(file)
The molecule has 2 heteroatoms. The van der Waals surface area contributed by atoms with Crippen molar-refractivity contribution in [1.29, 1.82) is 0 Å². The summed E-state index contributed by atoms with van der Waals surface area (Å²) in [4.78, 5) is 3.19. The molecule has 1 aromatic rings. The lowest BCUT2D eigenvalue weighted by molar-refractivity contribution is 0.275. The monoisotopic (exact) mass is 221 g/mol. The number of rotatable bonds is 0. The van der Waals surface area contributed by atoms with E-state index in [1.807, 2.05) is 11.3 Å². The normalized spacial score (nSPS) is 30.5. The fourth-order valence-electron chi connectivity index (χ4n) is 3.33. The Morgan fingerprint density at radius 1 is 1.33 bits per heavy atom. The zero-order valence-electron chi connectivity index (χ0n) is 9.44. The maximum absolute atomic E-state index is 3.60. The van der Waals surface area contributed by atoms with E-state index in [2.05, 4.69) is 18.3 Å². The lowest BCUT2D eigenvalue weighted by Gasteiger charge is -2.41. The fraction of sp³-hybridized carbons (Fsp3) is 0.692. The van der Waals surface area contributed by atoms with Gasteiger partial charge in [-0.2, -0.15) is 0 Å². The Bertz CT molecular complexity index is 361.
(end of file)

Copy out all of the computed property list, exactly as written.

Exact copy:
The molecule has 2 heteroatoms. The van der Waals surface area contributed by atoms with Crippen molar-refractivity contribution in [1.29, 1.82) is 0 Å². The summed E-state index contributed by atoms with van der Waals surface area (Å²) in [4.78, 5) is 3.19. The molecule has 1 aromatic rings. The lowest BCUT2D eigenvalue weighted by molar-refractivity contribution is 0.275. The monoisotopic (exact) mass is 221 g/mol. The number of rotatable bonds is 0. The van der Waals surface area contributed by atoms with E-state index in [1.807, 2.05) is 11.3 Å². The normalized spacial score (nSPS) is 30.5. The fourth-order valence-electron chi connectivity index (χ4n) is 3.33. The Morgan fingerprint density at radius 1 is 1.33 bits per heavy atom. The zero-order valence-electron chi connectivity index (χ0n) is 9.44. The maximum absolute atomic E-state index is 3.60. The van der Waals surface area contributed by atoms with E-state index in [2.05, 4.69) is 18.3 Å². The lowest BCUT2D eigenvalue weighted by Gasteiger charge is -2.41. The fraction of sp³-hybridized carbons (Fsp3) is 0.692. The van der Waals surface area contributed by atoms with Gasteiger partial charge in [-0.2, -0.15) is 0 Å². The Bertz CT molecular complexity index is 361.